By Nick Timiraos
The number of U.S. mortgages that were behind on their payments or in foreclosure in March fell below the 5 million mark for the first time since 2008, according to a report released Tuesday.
The number of loans in the foreclosure process fell to just below 1.69 million in March, the lowest level in nearly four years, according to Lender Processing Services. That was down by almost 20% from one year ago. Overall, around 3.4% of all U.S. mortgages were in foreclosure at the end of March, down from 4.2% a year ago.
Foreclosures have been falling because fewer borrowers are falling behind on their payments and because banks have been more aggressive about modifying loans or approving short sales, where properties are sold before the bank completes foreclosure.
Another almost 3.31 million loans were behind on their payments in March, with around 1.47 million of those that had missed at least three payments. The level of delinquent loans was down by 3% from a year ago, with around 6.6% of all borrowers in some stage of delinquency, excluding those in foreclosure.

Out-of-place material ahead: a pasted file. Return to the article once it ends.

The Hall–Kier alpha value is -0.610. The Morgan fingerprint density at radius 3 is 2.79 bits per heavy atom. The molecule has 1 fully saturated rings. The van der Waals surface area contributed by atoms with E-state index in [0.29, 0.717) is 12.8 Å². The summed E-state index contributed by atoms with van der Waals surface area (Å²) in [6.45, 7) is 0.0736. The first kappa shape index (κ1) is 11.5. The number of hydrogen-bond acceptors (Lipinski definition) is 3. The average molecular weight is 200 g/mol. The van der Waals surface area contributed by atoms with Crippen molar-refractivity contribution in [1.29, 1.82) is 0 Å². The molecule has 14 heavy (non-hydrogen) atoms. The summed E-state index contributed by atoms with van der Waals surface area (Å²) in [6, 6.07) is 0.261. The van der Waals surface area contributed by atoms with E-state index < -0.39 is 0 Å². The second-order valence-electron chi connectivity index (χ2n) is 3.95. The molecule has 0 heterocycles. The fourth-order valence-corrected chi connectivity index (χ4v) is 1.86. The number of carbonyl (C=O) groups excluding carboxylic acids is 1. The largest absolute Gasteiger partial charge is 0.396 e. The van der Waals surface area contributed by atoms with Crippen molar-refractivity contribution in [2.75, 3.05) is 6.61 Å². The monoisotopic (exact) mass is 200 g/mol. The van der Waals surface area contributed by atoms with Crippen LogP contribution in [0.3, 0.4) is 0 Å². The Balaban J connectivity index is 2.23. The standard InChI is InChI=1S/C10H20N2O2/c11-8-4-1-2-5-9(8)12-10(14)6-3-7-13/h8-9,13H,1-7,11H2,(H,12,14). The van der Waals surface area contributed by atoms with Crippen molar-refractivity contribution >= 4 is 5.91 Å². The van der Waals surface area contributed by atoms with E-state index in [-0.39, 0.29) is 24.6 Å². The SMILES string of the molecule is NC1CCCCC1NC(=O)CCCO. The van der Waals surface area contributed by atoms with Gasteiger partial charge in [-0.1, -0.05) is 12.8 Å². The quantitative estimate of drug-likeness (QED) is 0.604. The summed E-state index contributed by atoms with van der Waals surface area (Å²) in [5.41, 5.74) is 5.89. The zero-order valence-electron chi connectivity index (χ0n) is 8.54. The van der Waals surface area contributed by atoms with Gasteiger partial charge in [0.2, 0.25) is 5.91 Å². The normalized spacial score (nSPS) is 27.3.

Delinquencies tend to fall in March because homeowners use year-end bonuses and tax refunds to help catch up on their mortgages.
Before the housing crisis, around 5% of borrowers were delinquent on their mortgages and another 1% of loans were in foreclosure. The latest data show that while delinquencies and foreclosures are moving in the right direction, it’s probably going to take a few more years before delinquencies and foreclosures get back to pre-crisis levels.